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posted: 12/16/2011 1:30 AM

Super Handyman: Tile your backsplash for an inexpensive kitchen upgrade

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Want to give your kitchen an easy and inexpensive upgrade in a weekend? Who doesn't?

You can install tiles of your choice on the wall above your countertops to create a super backsplash very easily. Check it out:

Clean the walls with a degreaser to remove all grease splatters and other slop from the area. Lightly sand the area, then clean off any dust that's created.

Mask countertops, cabinets, range hoods and other adjoining areas to prevent the tile adhesive from getting on anything else. If you're sloppy, protect other areas as well.

Turn off the power to any receptacles and switches in this area, and remove the cover plates. You'll also need to add extenders to the electrical boxes on this wall to compensate for the added depth of the new tiles.

Take measurements of the area you want to tile, including the area behind your range, and purchase your tiles. Most folks will tile the entire area above the range as a focal point in the room. You may wish to get more creative in this area and use specialty tiles or a mosaic.

Bondera Tile Adhesive is a sheet material that you cut and fit on your wall. The tiles stick directly to it, so no other adhesive or drying time is required. You also avoid a lot of cleanup. You can use regular tile adhesive if you would rather.

Start in the range-backsplash area, again because it is a focal point in the room. Measure from top to bottom and from side to side to locate the center of the area, then make a mark. Use your level to draw a horizontal and a vertical line at this point. This will help you get your tiles on perfectly straight. You may want to shift this line in one direction or another to avoid extra cuts. This is a judgment call you'll have to make.

You'll need to cut some tiles, so make sure you have extra for practice, or have a tile supplier cut them for you.

After the tiles are up, you will need to grout within eight hours. Grout comes in a variety of colors. Apply it according to the package directions, and clean the excess from the tiles as soon as possible.

Caulk around the edges to give the walls a nice finish, then replace your switch and receptacle covers.

Your upgrade will give you a big bang for your buck, and it should be a lot of fun to do, too!

Use lattice panels

Pre-made lattice panels are widely available at larger hardware stores and home centers. In addition to wood, they also come in vinyl these days. The slim panels, in 2-by-8-foot sections, can be used to create extra shop and garage storage. Use them as-is or cut them in half and tack them to your wall between exposed studs. This gives you room behind them for garden tools, pipe, trim and other long materials, and good hanging space on the front side of the panel.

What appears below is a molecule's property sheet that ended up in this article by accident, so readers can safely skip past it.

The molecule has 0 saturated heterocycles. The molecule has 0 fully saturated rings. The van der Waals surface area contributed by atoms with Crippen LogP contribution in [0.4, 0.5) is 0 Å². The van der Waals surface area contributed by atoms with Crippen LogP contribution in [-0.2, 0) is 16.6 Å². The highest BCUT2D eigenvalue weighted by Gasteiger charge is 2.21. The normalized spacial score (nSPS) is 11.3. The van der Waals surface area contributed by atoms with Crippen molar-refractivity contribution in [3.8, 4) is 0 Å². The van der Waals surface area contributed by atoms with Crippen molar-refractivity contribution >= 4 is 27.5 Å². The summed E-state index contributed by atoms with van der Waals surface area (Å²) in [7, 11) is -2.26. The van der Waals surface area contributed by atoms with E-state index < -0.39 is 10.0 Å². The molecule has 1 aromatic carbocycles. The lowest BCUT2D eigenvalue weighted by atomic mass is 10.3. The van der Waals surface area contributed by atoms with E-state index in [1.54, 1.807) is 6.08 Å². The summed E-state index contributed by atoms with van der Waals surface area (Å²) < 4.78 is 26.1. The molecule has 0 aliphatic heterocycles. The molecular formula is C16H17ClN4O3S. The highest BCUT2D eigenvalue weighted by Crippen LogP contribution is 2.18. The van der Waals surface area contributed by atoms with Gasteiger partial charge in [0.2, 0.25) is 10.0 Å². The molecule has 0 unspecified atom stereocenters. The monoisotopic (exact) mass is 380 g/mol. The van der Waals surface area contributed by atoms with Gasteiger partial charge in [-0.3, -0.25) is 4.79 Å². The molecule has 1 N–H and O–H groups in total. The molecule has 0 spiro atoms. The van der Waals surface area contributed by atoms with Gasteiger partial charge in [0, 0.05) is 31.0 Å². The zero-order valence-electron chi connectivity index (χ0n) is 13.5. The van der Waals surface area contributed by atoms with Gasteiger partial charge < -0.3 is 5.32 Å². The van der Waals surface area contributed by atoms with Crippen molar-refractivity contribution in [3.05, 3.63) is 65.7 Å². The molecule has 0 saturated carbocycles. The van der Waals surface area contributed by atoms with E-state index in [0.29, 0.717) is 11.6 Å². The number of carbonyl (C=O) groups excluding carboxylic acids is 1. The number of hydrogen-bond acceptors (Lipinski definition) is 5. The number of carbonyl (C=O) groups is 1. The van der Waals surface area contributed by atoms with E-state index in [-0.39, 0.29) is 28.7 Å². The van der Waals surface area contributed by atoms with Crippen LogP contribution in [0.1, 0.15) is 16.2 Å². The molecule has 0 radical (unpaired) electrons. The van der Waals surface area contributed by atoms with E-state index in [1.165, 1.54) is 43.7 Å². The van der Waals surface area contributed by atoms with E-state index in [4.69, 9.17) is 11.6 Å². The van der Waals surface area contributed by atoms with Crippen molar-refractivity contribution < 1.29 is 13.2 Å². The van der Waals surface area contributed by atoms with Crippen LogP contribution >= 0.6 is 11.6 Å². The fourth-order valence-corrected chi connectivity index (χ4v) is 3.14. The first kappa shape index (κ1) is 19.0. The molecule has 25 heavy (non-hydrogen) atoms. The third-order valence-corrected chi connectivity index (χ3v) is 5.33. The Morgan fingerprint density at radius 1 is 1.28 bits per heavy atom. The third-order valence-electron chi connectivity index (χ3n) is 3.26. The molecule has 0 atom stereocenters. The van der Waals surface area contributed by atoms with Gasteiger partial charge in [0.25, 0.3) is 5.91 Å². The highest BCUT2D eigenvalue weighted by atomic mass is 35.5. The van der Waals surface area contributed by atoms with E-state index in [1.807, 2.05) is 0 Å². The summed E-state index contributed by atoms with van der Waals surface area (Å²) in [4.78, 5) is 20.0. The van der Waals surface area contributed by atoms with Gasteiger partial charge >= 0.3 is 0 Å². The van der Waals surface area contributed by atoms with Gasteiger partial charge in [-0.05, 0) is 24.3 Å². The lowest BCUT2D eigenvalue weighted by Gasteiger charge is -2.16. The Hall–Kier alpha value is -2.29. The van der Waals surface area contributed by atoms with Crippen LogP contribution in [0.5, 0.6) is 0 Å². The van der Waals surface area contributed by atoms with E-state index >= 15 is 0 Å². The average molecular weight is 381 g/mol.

Handy holder

Pegboard walls offer tons of storage and organizing options for both the shop and the home. One way to utilize a standard hook to its fullest is to add a holder to the hook. Clean out any plastic bottle -- dishwashing liquid, auto oil, ketchup bottle -- and then cut off the top of the container. Now punch a hole near the top of the newly designed container and hang it on a pegboard hook. Now you have a place for several tools, all on one hook.

Super hints

• If you need to see behind the fridge, inside a small opening in a wall or under the house, stick your digital camera into the spot and snap a photo. Then you can see exactly what you're missing.

• I like to recycle plastic soda bottles for things like funnels for gardening or in the shop. They can be hard to cut, in some cases. I have found that I can fill them with hot water or submerge them in a sink of hot water to heat the plastic. This softens them up so they are much easier to cut with a good utility knife.

• If you have to remove a lot of rust from old drawer pulls, hinges, tools and other metal objects, let them soak in a pan of cola overnight. You might have to do a little scrubbing in the morning, but the cola will remove most of it while you sleep!

Q. I bought a great butcher block table for my kitchen. It's very old and worn, and it looks awesome. I don't want to destroy the patina of it but would like to clean and sanitize it. What should I do?

A. Lightly sand the surface to remove some of the stains. Wash it down with bleach and water (50 percent mix), and wipe off any excess. Give it plenty of time to dry. Then use food-grade oil. You can buy butcher block oil at your hardware store. Rub it into the surface, then wipe off the excess. Do this whenever you need to clean it again.